Exploring Iceland's green and icy terrains allows you to get the full island experience. Plan a journey to explore the glaciers near the Icelandic capital (Langjokull is the closest glacier to Reykjavik), or take a road trip to the eastern side of the island to explore some of the greener fields and mountainous ranges.
Plan an aerial view of Iceland's topographical beauty with a special helicopter tour. Fly above the tiny northern country and see how the land transitions from green to glacier to mountain and back again. You'll even be able to see volcanoes, especially in a helicopter flight over Fagradalsfjall.
Since it is located in the North Atlantic Ocean, the water near the shoreline is cold, often frigid depending on the time of year and the conditions of the day. But many people in Iceland make a game out of organizing polar plunges into those cold waters. If you're brave enough to test the elements, jump in feet first! But if you miss the opportunity, you can always experience the polar plunge which is part of every Quark Expeditions voyage!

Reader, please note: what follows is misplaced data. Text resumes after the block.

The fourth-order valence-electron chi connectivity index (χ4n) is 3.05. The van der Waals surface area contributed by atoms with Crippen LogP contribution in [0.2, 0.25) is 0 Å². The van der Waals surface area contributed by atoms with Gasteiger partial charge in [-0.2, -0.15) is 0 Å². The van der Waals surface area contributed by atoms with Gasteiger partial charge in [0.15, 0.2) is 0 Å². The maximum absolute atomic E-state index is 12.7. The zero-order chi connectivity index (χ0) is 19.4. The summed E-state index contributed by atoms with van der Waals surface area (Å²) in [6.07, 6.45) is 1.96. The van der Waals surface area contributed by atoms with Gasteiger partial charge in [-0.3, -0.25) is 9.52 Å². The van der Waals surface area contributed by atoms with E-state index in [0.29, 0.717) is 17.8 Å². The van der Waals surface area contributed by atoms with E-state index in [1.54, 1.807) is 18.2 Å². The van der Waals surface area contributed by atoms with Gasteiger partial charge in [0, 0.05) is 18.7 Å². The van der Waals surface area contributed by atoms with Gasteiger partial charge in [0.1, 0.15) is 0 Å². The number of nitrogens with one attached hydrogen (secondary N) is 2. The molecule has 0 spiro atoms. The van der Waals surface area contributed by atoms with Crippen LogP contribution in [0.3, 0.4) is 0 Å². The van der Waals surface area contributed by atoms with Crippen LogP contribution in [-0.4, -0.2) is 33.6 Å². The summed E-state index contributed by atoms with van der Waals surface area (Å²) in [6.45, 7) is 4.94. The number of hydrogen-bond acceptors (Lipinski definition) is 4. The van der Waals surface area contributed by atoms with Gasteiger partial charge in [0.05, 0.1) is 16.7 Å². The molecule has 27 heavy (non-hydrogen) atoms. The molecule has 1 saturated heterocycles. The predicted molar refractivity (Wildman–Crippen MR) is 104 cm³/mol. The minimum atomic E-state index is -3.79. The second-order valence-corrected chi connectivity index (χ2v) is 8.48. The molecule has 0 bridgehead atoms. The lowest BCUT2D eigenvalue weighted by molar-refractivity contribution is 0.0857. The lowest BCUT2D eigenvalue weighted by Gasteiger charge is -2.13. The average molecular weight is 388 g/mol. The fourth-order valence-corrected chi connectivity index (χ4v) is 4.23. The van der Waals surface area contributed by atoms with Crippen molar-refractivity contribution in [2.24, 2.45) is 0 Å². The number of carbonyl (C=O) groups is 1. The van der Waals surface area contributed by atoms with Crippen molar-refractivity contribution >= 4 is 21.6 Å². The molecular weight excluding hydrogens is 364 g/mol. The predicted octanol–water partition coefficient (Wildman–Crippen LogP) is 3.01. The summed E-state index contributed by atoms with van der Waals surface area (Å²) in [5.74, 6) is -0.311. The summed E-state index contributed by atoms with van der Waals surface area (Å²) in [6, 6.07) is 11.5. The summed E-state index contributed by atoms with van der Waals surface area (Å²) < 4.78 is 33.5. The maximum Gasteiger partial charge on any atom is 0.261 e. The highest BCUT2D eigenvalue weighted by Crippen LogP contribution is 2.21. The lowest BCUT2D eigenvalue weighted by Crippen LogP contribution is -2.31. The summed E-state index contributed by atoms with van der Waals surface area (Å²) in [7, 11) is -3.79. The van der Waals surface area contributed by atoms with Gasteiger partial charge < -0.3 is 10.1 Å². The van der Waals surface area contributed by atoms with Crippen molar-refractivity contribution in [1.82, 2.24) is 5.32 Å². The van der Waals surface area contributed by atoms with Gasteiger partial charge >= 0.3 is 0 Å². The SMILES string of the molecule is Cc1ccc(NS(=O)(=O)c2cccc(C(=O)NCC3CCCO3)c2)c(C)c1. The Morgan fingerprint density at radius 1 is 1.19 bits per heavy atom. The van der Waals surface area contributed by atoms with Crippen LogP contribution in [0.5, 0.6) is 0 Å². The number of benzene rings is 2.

Kayaking and paddling excursions
As mentioned, water sports and outdoor adventures along the coast are popular pastimes for Icelanders and visitors. There are organized kayaking, canoeing, and other paddling activities that can be undertaken from various areas of the country, especially from within Reykjavik itself.
Gray Line Iceland
Summertime is a great time to be outside on a patio and enjoy a cold beverage. Gray Line Iceland coordinates a regular “Taste The Saga” brewery tour for summer-time visitors. You'll be given samples of Brennivin, Iceland's homegrown brew, and you'll also be treated to a brief history of the evolution of brewing on the island.